So the question then is the following: Is it ethical to kill The Joker?
I think yes. Firstly, merely, say, debilitating him in some way is not helpful. What’s powerful is not The Joker’s physical presence but what he can create and conjure. For example, in The Killing Joke by Alan Moore and Brian Bolland, The Joker attempts to drive Commissioner Gordon insane – The Joker wants to show that anyone, given the right circumstances, could end up as he did. The Joker himself does not need to be there for this to occur. Gordon for most of the story is simply strapped to a ride, in an abandoned amusement park. Even if he was locked up or crippled, there is little doubt The Joker’s powerful mind could still pull on threads that run like veins throughout Gotham’s criminal underworld. The Joker after all is the decayed beating heart of crime.
Or in A Death in the Family, The Joker blackmails the biological mother of Jason Todd (the second Robin) to hand the boy over to him. The Joker proceeds to kill him. However, the blackmail and death need not have been performed by The Joker himself. The Joker’s access to and acquisition of information is what made him successful.
Secondly, Batman could make it such that The Joker’s death appears to be an accident. This means The Dark Knight can retain his image as a nonlethal superhero, but still have the chaotic force of The Joker forever gone.
It appears that Batman’s nonlethal attitude to The Joker is partially responsible for the continual death and suffering of many innocents. This is so because we all know that Arkham Asylum – the revolving door of Gotham’s criminals – can’t hold The Joker. And, as I said, debilitating him doesn’t work and there is no cure for his chaos and insanity.
Indeed, a regular accusation is that Batman “created” some of these criminals. In Batman: The Animated TV Series episode “Trial” (Episode #68), Batman is put on trial in Arkham Asylum where his rogues’ gallery make this very accusation (however, in the end, they find him “not guilty” – indeed, they claim they “invented” Batman.) Whether or not he is responsible for their life of crime, there’s little doubt that he fails morally when given the opportunity to end The Joker. He fails because what appears to matter more to Batman is his maintenance of a nonlethal approach, even to the point of Gotham continually suffering.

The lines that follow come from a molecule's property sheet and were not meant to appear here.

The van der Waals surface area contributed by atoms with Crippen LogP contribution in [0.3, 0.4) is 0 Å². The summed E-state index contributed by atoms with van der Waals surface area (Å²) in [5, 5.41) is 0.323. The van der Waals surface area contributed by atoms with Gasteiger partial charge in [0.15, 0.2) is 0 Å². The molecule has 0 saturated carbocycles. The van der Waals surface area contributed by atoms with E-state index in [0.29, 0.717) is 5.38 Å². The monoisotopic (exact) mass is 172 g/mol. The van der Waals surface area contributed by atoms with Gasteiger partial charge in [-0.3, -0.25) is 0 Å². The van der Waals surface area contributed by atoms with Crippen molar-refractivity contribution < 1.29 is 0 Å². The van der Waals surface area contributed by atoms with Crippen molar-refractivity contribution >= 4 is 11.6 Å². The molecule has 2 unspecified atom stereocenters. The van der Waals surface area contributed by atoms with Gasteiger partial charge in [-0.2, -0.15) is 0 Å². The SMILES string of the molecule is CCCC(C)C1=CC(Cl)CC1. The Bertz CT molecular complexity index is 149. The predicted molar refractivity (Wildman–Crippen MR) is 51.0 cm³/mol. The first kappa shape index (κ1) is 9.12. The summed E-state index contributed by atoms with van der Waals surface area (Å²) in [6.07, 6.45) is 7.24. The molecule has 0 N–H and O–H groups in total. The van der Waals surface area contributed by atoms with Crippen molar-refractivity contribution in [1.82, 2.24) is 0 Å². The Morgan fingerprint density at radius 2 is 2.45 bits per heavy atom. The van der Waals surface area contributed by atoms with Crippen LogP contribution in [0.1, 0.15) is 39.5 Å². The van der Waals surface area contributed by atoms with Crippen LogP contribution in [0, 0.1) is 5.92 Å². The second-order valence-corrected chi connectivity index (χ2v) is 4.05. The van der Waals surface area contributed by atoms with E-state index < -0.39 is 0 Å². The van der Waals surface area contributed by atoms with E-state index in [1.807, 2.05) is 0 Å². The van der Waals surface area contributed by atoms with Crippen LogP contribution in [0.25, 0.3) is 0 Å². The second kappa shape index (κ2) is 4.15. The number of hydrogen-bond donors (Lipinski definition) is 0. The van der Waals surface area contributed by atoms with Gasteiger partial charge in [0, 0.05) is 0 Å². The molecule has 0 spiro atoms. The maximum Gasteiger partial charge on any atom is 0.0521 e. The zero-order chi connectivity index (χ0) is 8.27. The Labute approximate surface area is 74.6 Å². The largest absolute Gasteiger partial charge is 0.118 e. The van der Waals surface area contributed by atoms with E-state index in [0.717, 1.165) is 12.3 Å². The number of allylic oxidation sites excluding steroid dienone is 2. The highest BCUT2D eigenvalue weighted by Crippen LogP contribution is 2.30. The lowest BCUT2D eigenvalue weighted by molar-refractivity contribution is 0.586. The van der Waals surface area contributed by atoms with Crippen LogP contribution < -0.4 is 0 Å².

But what use is holding so tightly to such a principle, when maintaining it only decays your reason for having it? Like a rose whose petals have fallen off, Batman’s principle that guides his crimefighting was perhaps worth holding but now simply scars him. If what matters to Batman is truly preventing crime – as opposed to only fighting it – then he surely ought to kill The Joker.
UPDATE: I’m touched that people are discussing this piece at a fewother places. Here’s some links to three I quite liked, two of which disagree with my view. I’m not convinced by their arguments against killing The Joker but they make compelling cases, nonetheless. And over at Life as an Extreme Sport, Kelly goes a bit deeper, both ethically and in terms of the Batmanverse, tackling Brandon Johnston’s article, too.
And just to restate: I don’t consider myself an expert in ethics (or anything); that’s merely the title given by Big Think to its contributors.
Life as an Extreme Sport, ‘Batman, The Joker, & the Morality of Killing’
Steve Watts, ‘Why Batman Shouldn’t Kill the Joker’
Another amazing post, by Lauren Davis at Comics Alliance, that uses five philosophers to analyse the permissibility of killing The Joker.
Image Credit: Cropped interior artwork from Batman: The Killing Joke (1988). Art by Brian Bolland, via WikiPedia. (Source)